Islamic studies refers to the study of Islam. Islamic studies can be seen under at least two perspectives: From a secular perspective, Islamic studies is a field of academic research whose subject is Islam as religion and civilization. From a traditional Islamic perspective, Islamic studies is an umbrella term for religious sciences pursued by the ulama. In a Muslim context, Islamic studies is the umbrella term for the Islamic sciences, it includes all the traditional forms of religious thought, such as kalam and fiqh, but incorporates fields considered secular in the West, such as Islamic science and Islamic economics. In a non-Muslim context, Islamic studies refers to the historical study of Islam: Islamic civilization, Islamic history and historiography, Islamic law, Islamic theology and Islamic philosophy. Academics from diverse disciplines participate and exchange ideas about Islamic societies and present, although Western, academic Islamic studies itself is in many respects a self-conscious and self-contained field.
Specialists in the discipline apply methods adapted from several ancillary fields, ranging from Biblical studies and classical philology to modern history, legal history and sociology. A recent trend since 9/11, has been the study of contemporary Islamist groups and movements by academics from the social sciences or in many cases by journalists, although since such works tend to be written by non-Arabists they belong outside the field of Islamic studies proper. Scholars in the field of academic Islamic studies are referred to as "Islamicists" and the discipline traditionally made up the bulk of what used to be called Oriental studies. In fact, some of the more traditional Western universities still confer degrees in Arabic and Islamic studies under the primary title of "Oriental studies"; this is the case, for example, at the University of Oxford, where Classical Arabic and Islamic studies have been taught since as early as the 16th century as a sub-division of Divinity. This latter context gave early academic Islamic studies its Biblical studies character and was a consequence of the fact that throughout early-Modern Western Europe the discipline was developed by churchmen whose primary aim had been to refute the tenets of Islam.
Despite their now secular, academic approach, many non-Muslim Islamic studies scholars have written works which are read by Muslims, while in recent decades an increasing number of Muslim-born scholars have trained and taught as academic Islamicists in Western universities. Many leading universities in Europe and the US offer academic degrees at both undergraduate and postgraduate level in Islamic studies, in which students can study Arabic and therefore begin to read Islamic texts in the original language; because Arabic and Islamic studies are seen as inseparable in academia, named undergraduate degrees that combine the two are still categorized as single-subject degrees rather than as'joint' or'combined' degrees like, for example, those in Arabic and Politics. This rationale explains why, because of their heavy emphasis on the detailed study of Islamic texts in Classical Arabic, some institutions – such as the School of Oriental and African Studies in London and Georgetown University in Washington DC – only accept graduates who have degree-level Arabic and a strong background in the academic study of Islam onto their Masters programmes in Islamic studies.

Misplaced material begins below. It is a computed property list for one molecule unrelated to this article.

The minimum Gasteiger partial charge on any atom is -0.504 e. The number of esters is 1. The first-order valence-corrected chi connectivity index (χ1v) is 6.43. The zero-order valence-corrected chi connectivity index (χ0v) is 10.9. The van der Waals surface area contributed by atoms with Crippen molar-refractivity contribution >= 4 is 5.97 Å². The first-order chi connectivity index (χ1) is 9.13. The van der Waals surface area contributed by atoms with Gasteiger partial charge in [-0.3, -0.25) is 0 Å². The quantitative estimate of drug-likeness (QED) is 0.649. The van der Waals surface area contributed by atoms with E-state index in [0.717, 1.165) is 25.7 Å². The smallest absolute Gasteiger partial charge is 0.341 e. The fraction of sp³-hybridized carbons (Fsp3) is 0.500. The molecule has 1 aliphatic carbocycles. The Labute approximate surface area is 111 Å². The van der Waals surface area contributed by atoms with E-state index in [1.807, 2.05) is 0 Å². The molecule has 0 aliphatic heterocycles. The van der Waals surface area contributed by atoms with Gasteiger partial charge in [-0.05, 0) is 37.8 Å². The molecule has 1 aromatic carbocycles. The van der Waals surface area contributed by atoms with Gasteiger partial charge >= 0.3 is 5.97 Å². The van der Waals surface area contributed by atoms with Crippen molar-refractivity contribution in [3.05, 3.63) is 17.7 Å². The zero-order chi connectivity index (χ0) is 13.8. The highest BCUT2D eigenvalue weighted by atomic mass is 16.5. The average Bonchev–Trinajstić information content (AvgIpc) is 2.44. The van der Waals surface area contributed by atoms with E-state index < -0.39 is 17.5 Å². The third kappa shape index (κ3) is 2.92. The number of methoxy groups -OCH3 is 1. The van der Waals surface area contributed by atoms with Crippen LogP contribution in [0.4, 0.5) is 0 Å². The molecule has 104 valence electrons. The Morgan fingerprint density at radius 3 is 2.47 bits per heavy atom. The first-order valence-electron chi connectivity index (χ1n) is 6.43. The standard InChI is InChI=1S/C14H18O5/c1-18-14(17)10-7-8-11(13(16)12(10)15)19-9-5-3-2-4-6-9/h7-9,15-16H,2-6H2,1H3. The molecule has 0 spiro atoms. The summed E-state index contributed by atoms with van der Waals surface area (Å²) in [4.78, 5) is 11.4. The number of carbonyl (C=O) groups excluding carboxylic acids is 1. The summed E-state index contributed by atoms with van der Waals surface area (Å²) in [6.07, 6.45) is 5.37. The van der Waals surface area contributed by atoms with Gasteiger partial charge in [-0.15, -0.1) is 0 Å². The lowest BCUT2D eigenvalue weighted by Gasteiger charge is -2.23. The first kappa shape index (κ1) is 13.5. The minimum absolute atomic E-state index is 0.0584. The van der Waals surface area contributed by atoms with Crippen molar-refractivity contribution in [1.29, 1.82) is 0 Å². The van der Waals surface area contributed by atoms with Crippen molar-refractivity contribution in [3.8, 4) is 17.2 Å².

Such institutions will direct students new to the field and with little or no Arabic to broader master's degrees in Middle Eastern studies or Middle East politics, in which Arabic can be studied ab initio. A recent HEFCE report emphasises the increasing, strategic importance for Western governments since 9/11 of Islamic studies in higher education and provides an international overview of the state of the field. Islamic studies is argued by Muslims, to begin with, the founding of the Islamic religion by Abraham, continue throughout the history of Judaism with Islamic Prophets such as David and Solomon early Christianity with Jesus in particular, up to modern times with the final revelation of God as revealed to the Prophet Muhammad; the first attempt to understand Islam as a topic of modern scholarship was within the context of 19th-century Christian European Oriental studies. In the years 1821 to 1850, the Royal Asiatic Society in England, the Société Asiatique in France, the Deutsche Morgenländische Gesellschaft in Germany, the American Oriental Society in the United States were founded.
In the 2nd half of the 19th century and historical approaches were predominant. Leading in the field were German researchers like Theodore Nöldeke 's study on the history of the Quran, or Ignaz Goldziher 's work on the prophetic tradition. Western orientalists and Muslim scholars alike preferred to interpret the history of Islam in a conservative way, they did not question the traditional account of the early time of Islam, of Muhammad and how the Quran was written. In the 1970s, the Revisionist School of Islamic Studies questioned the uncritical adherence to traditional Islamic sources and started to develop a new picture of the earliest times of Islam by applying the historical-critical method. To understand the history of Islam provides the indispensable basis to understand all aspects of Islam and its culture. Themes of special interest are: Historiography of early Islam History of the Quran Historicity of Muhammad Early Muslim conquests Kalam is one of the "religious sciences" of Islam.